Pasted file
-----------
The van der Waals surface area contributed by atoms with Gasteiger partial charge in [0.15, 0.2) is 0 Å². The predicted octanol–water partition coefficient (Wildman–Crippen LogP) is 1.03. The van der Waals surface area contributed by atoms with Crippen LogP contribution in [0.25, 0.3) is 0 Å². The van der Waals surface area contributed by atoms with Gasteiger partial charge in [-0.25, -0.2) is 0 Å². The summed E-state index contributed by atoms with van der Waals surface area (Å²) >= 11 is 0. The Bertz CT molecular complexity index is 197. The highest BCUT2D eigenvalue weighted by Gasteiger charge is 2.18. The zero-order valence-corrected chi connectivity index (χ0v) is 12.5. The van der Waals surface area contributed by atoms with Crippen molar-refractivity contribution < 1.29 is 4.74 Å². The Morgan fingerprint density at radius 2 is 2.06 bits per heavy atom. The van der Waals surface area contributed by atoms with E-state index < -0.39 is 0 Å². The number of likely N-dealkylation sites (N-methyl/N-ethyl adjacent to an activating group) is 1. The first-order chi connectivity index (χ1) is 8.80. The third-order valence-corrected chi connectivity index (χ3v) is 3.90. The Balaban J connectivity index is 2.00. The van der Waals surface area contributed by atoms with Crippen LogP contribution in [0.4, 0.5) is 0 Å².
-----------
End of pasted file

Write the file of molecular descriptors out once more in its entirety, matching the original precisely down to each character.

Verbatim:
The van der Waals surface area contributed by atoms with Gasteiger partial charge in [0.15, 0.2) is 0 Å². The predicted octanol–water partition coefficient (Wildman–Crippen LogP) is 1.03. The van der Waals surface area contributed by atoms with Crippen LogP contribution in [0.25, 0.3) is 0 Å². The van der Waals surface area contributed by atoms with Gasteiger partial charge in [-0.25, -0.2) is 0 Å². The summed E-state index contributed by atoms with van der Waals surface area (Å²) >= 11 is 0. The Bertz CT molecular complexity index is 197. The highest BCUT2D eigenvalue weighted by Gasteiger charge is 2.18. The zero-order valence-corrected chi connectivity index (χ0v) is 12.5. The van der Waals surface area contributed by atoms with Crippen molar-refractivity contribution < 1.29 is 4.74 Å². The Morgan fingerprint density at radius 2 is 2.06 bits per heavy atom. The van der Waals surface area contributed by atoms with E-state index < -0.39 is 0 Å². The number of likely N-dealkylation sites (N-methyl/N-ethyl adjacent to an activating group) is 1. The first-order chi connectivity index (χ1) is 8.80. The third-order valence-corrected chi connectivity index (χ3v) is 3.90. The Balaban J connectivity index is 2.00. The van der Waals surface area contributed by atoms with Crippen LogP contribution in [0.4, 0.5) is 0 Å².